For internal use only - Do not distribute
                      For internal use only - Do not distribute
communications processors supporting GSM/GPRS 2.5-generation wireless
technology. For developers, Intel has introduced the PCA Developer Kit for
building cell phones, PDAs, and other mobile Internet devices on the Intel
platform. The kit includes tools for building software for the IBM WebSphere
mobile platform and Microsoft's WindowsCE.Net.

Motorola's DragonBall family of microprocessors claims to have demonstrated
leadership in the portable handheld market. The DragonBall MX (Media
Extensions) series provides a leap in performance with an ARM9™ microprocessor
core and highly integrated system functions. DragonBall MX products specifically
address the needs of the personal, portable product market with their intelligent
integrated peripherals, advanced processor core, and power management
capabilities. A summary of the MC9328MX1's benefits includes the following:
- Fifth generation of industry-standard DragonBall family for the personal,
portable product market
- High level of on-chip integration
- Very low-power system design without compromised performance
- ptimized for multimedia applications
- Optimized for Bluetooth™ applications with high-speed interfaces to external
Bluetooth solutions.

Apart from notable contributions in semiconductors, Motorola is also engaged in
a collaborative effort with PacketVideo Corporation to bring full-motion video and
audio content on wireless portable devices which include PDA’s, smart phones,
laptops etc. They plan to develop combined technologies to enable developers to
design streaming media applications, including news clips, sports highlights,
movie trailers and video e-mail for Java-enabled wireless devices. To deliver
these innovative capabilities based on the Java™ 2 Platform, Motorola is coming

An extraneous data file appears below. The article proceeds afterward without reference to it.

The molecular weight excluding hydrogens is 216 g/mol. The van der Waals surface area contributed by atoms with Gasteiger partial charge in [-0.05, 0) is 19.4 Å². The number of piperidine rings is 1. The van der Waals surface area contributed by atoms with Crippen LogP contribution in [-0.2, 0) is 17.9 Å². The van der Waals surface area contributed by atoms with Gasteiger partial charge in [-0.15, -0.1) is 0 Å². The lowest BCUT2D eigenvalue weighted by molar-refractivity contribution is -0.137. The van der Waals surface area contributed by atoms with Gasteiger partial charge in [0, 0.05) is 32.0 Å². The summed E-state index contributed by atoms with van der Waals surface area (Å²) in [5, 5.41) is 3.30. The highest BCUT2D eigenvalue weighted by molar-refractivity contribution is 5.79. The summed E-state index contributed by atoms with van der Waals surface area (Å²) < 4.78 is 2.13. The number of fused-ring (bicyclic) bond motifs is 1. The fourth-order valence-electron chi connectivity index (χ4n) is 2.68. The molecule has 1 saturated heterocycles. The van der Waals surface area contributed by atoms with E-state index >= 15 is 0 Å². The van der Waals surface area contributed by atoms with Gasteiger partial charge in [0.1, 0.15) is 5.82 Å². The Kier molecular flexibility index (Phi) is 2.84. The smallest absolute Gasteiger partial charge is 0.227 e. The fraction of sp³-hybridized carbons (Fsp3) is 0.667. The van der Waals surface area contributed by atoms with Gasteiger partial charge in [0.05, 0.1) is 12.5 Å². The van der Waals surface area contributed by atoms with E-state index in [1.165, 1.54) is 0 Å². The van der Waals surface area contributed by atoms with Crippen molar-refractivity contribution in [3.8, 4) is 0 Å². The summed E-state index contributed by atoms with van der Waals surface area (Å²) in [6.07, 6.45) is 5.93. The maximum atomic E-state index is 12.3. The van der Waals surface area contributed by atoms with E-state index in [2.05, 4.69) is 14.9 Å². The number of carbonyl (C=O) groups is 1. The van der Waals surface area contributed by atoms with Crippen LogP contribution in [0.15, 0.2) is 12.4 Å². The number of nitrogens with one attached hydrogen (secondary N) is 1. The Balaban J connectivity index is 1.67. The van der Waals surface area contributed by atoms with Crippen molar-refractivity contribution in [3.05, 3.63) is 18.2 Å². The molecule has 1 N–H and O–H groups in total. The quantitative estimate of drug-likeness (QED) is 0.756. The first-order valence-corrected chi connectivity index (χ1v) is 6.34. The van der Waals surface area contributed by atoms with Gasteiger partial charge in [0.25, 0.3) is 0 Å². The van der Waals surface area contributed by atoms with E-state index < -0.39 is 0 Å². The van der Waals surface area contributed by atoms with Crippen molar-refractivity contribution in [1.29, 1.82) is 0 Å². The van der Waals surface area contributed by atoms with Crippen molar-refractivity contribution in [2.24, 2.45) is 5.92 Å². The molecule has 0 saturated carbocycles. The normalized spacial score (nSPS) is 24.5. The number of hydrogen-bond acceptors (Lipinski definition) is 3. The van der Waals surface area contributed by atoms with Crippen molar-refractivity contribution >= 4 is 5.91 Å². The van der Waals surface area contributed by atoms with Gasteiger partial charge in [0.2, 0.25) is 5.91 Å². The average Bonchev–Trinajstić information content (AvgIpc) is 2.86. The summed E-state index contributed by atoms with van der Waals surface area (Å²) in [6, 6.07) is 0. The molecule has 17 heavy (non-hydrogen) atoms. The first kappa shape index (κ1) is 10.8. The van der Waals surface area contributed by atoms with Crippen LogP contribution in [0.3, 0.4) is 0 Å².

up with its multiple communications handset based on Micro Edition (J2ME) for
iDEN® networks.

Other encouraging developments in this area include a formation of a consortium
by Nokia, Texas Instruments and 15 other firms solely dedicated to develop
software and design semiconductors for multimedia electronics products making
possible functions such as Internet surfing, mobile communications, mobile
offices and importantly, video processing on a single terminal, such as a PDA or
even an MP3 player.

Sony Ericsson
As regards display capabilities, Sony Ericsson has introduced color screen models
for it’s new handsets which includes the T68 internet phone.

Compact Flash and Memory Cards
Specifically speaking about memory on handhelds, there are a host of companies
that are currently engaged in enhancing and contributing their part of the jigsaw

Next to the PC card interface, CompactFLash is the oldest industry-standard
expansion interface for pocket PCs and palms. It is widely supported and

                      For internal use only - Do not distribute
                     For internal use only - Do not distribute
although the Compact Flash card size is relatively small, it provides enough room
to implement many functions. It is a popular interface for adding memory, in
addition cellular networks, GPS devices are implemented on Compact Flash.

Developed by Sony & Fujitsu, the memory stick media are relatively small and
thus accommodate new functions. Its most common use is as a memory platform
for Palms.

Comparative sizes of Memory cards:

CompactFlash is the most popular removable mass storage device. The
CompactFlash card is about the size of a matchbook and only weighs half an
ounce. The card was designed based on the popular PC Card (PCMCIA) standard
and can easily be slipped into these slots with the use of a low-cost adapter.
CompactFlash technology has resulted in the introduction of a new class of
advanced, small, lightweight, low-power mobile products that significantly